ALAMO BOWL Q&A: The inside scoop on Texas

OREGON STATE SQUARES off against Texas in the Alamo Bowl in just three days. For the inside scoop on all things Texas, here's Kevin Flaherty of in a very revealing Q&A...

BF.C: Who are the players the Beaver fans should watch for most on offense and defense for Texas?

Kevin Flaherty: For the most part, Texas has been able to run the ball well this season. But the Longhorns have struggled when they haven't been able to pass the ball. Some of that falls on David Ash, who ranks in the nation's top 20 in passing efficiency, but who has either been outstanding (most of the year) or struggling (Oklahoma, Kansas TCU).

Also keep an eye on wide receiver Mike Davis. For a long portion of the season, he was among the Big 12's best deep threats, and he turned multiple games with his ability to make big plays on the deep ball. On the offensive line, Sedrick Flowers figures to get his first career start with Texas's best offensive lineman, Trey Hopkins, out with injury.

Defensively, watch the linebackers. Texas was pretty salty against the pass, and especially in passing situations. But so many of Texas's defensive woes this year came from a young group of linebackers struggling to find their ways.

Steve Edmond has plenty of talent at the middle linebacker spot, but watch out for true freshman Peter Jinkens. Jinkens closed the season out exceptionally well and appears to be a star in the making. Fellow true freshman Malcom Brown is another emerging talent at defensive tackle.

BF.C: When the Texas defense is at its most effective, what does it look like in terms of scheme, amount of blitzing, etc?

Flaherty: Texas's defense is at its best when the Longhorns are slanting, as opposed to stunting. The Longhorns have talent up-and-down the line, and when they get those guys moving forward in a relatively simple and aggressive way, it makes life easier on the second level.

But when Texas twists and stunts — a big part of Manny Diaz's defense — the role of the players on the second level gets more complicated and it hasn't been unusual for those players to get out of place.

The Longhorns aren't perfect on the back end, but they're talented and athletic enough to slow down and stop passing attacks. Most of Texas's problems have come from stopping the run, and most of those have come from over-complication and missed assignments.

And at times, because of poor positioning, Texas has missed tackles.

BF.C: When the Texas offense is at its most effective, what does it look like?

Flaherty: Simply put, when David Ash is on. In eight games this season, Ash completed 74.0 percent of his passes for 2,178 yards and 17 touchdowns to one interception. That's the good side. In the other three, he completed 47 percent of his passes for 280 yards, zero touchdowns and six picks.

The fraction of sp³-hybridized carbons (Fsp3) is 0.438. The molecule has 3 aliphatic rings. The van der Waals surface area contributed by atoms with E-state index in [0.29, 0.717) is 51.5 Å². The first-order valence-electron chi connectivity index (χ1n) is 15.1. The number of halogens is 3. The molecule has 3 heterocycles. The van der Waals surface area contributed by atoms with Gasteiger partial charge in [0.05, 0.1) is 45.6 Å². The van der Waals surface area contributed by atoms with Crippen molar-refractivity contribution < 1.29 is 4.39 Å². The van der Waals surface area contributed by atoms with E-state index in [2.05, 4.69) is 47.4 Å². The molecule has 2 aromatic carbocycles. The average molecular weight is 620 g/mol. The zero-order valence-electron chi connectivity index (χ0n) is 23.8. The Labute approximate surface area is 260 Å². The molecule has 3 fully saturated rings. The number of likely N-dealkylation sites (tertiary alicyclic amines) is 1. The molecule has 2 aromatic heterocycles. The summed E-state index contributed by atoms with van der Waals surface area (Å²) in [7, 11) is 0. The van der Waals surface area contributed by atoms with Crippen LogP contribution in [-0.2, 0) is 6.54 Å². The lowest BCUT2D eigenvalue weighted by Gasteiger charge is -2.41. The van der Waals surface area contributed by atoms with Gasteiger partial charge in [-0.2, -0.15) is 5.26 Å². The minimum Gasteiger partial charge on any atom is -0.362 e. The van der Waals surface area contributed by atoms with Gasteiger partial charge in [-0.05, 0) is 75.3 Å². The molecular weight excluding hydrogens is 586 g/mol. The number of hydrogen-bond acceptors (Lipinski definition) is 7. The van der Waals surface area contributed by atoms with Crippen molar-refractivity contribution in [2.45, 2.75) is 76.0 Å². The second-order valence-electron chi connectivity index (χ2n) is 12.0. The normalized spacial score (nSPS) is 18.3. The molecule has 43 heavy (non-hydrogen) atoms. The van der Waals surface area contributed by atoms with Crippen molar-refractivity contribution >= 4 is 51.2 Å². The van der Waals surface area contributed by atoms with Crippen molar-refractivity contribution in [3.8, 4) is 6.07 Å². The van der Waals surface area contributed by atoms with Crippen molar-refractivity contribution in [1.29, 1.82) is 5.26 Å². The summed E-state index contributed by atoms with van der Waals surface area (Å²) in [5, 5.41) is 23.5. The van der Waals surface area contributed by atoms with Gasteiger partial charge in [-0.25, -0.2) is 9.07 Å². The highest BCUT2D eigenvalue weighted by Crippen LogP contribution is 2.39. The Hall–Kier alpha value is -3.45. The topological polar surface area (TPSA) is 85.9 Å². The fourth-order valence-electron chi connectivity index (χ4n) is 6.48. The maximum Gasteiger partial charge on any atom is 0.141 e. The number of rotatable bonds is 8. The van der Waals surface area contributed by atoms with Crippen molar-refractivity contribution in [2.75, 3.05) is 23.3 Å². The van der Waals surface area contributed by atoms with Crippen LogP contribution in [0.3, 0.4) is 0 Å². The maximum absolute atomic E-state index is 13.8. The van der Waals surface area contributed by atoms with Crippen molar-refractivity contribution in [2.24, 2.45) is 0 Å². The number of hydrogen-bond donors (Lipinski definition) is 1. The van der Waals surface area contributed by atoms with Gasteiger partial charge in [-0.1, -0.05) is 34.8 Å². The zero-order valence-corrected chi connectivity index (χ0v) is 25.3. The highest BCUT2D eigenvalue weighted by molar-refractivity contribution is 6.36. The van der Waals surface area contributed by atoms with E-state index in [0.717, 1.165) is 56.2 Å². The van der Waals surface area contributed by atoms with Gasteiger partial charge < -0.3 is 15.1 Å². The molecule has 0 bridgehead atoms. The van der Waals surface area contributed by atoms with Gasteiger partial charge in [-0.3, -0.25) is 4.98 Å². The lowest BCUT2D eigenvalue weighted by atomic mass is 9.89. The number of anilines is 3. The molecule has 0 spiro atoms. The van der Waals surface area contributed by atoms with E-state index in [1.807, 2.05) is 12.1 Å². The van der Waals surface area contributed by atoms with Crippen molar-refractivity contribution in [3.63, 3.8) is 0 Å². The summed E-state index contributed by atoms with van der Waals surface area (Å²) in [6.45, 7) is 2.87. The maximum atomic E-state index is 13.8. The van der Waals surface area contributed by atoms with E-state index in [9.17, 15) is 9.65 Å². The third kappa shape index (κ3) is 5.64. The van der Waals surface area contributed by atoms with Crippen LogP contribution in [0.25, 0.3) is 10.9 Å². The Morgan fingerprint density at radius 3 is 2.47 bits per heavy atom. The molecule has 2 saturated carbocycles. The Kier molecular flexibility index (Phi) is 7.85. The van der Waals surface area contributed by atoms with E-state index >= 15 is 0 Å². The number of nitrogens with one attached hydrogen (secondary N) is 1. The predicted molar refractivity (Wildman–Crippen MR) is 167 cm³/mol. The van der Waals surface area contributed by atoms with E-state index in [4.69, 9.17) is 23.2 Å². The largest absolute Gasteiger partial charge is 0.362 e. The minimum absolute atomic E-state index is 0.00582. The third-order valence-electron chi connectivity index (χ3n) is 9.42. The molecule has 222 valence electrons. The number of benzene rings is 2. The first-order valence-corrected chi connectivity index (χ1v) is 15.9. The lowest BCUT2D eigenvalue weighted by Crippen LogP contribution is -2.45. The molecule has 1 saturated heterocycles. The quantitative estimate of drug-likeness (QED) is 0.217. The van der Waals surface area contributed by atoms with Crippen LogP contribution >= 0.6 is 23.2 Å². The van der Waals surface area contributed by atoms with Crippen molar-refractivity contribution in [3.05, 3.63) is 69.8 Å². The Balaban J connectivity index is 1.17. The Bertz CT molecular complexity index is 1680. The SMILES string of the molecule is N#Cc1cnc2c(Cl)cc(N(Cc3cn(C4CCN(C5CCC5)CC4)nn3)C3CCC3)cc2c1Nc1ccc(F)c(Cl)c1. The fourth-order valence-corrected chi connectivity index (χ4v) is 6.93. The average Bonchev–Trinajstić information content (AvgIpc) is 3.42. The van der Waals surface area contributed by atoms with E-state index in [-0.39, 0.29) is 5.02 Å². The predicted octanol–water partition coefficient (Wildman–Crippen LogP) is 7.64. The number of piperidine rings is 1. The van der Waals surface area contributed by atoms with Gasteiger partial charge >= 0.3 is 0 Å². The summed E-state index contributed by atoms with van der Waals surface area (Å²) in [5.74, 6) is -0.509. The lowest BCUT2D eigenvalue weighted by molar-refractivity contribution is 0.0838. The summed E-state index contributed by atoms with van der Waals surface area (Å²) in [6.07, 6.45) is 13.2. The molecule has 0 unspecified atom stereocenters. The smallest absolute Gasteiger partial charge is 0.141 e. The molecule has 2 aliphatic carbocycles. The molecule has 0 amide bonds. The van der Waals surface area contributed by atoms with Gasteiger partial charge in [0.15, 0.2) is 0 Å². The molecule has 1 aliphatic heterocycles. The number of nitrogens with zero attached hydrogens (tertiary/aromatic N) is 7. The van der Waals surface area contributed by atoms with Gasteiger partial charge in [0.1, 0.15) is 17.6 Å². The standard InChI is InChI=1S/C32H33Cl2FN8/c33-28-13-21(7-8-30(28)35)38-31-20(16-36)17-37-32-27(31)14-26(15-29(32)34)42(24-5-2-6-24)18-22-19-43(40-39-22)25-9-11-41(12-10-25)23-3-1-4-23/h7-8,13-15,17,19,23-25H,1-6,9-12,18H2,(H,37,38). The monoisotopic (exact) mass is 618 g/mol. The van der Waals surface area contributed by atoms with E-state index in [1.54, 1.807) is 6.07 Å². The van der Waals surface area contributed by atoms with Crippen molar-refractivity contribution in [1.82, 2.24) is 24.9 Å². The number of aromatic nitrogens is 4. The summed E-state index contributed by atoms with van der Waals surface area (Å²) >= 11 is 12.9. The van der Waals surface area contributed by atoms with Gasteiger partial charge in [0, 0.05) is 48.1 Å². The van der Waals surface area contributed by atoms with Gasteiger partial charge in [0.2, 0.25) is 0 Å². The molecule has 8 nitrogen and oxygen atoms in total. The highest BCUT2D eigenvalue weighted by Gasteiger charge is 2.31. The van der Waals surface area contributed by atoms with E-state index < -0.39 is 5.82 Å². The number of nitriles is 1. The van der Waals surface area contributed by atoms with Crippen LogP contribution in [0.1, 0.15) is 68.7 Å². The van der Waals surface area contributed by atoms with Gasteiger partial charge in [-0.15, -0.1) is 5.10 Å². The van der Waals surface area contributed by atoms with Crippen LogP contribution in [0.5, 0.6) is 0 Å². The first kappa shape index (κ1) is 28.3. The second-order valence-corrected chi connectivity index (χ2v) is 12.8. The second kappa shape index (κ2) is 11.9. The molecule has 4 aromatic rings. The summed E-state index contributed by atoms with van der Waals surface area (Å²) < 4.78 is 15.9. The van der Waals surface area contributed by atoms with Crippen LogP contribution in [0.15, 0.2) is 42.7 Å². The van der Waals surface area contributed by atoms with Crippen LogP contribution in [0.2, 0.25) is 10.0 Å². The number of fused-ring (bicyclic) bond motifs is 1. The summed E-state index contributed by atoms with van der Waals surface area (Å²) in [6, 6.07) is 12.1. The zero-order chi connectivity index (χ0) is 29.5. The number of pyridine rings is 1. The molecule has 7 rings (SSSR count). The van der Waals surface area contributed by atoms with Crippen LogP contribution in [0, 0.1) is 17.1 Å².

In the former games, Texas never scored fewer than 31 points. In the latter games, Texas never scored more than 21.

Ideally, Texas wants to run the ball down your throat, then beat you over the top with play-action. The Longhorns have also been effective when they can get their speed on the edge: wide receiver Marquise Goodwin is the fastest player in college football this year, while running back D.J. Monroe is among the five fastest players in the Big 12.

Additionally, Daje Johnson is an excellent space player with speed. Expect those guys to see the ball some on jet sweeps and plays like that to try and test the outside edges of the defense.

BF.C: Above all else, what is the main key to victory for Texas?

Flaherty: Stopping the run. If the Longhorns can stop the Oregon State running attack, they should have a strong chance to pull out the win. The Beavers are a physical defense that is capable of severely slowing down the Texas offense, so the defense is going to have to pull its weight.

Expect Texas to go with a bigger front, at times playing three defensive tackles in the front four, to try and achieve that purpose.

BF.C: What's the mood around the Texas fanbase after an 8-4 regular season?

Flaherty: There's a lot of frustration. I think a lot of people saw this as a 10-win season, especially after Texas won eight last year with a ton of key injuries and youth. And it easily could have been, had the Longhorns pulled out close games against West Virginia and TCU.

That's why the Alamo Bowl is so important.

Texas is set to return a number of key players next year, and will get back injured players like Jackson Jeffcoat and Jordan Hicks on defense. The pieces are there to make a serious run, and it would be huge for Texas to grab that ninth win and enter the offseason with that kind of positive momentum.

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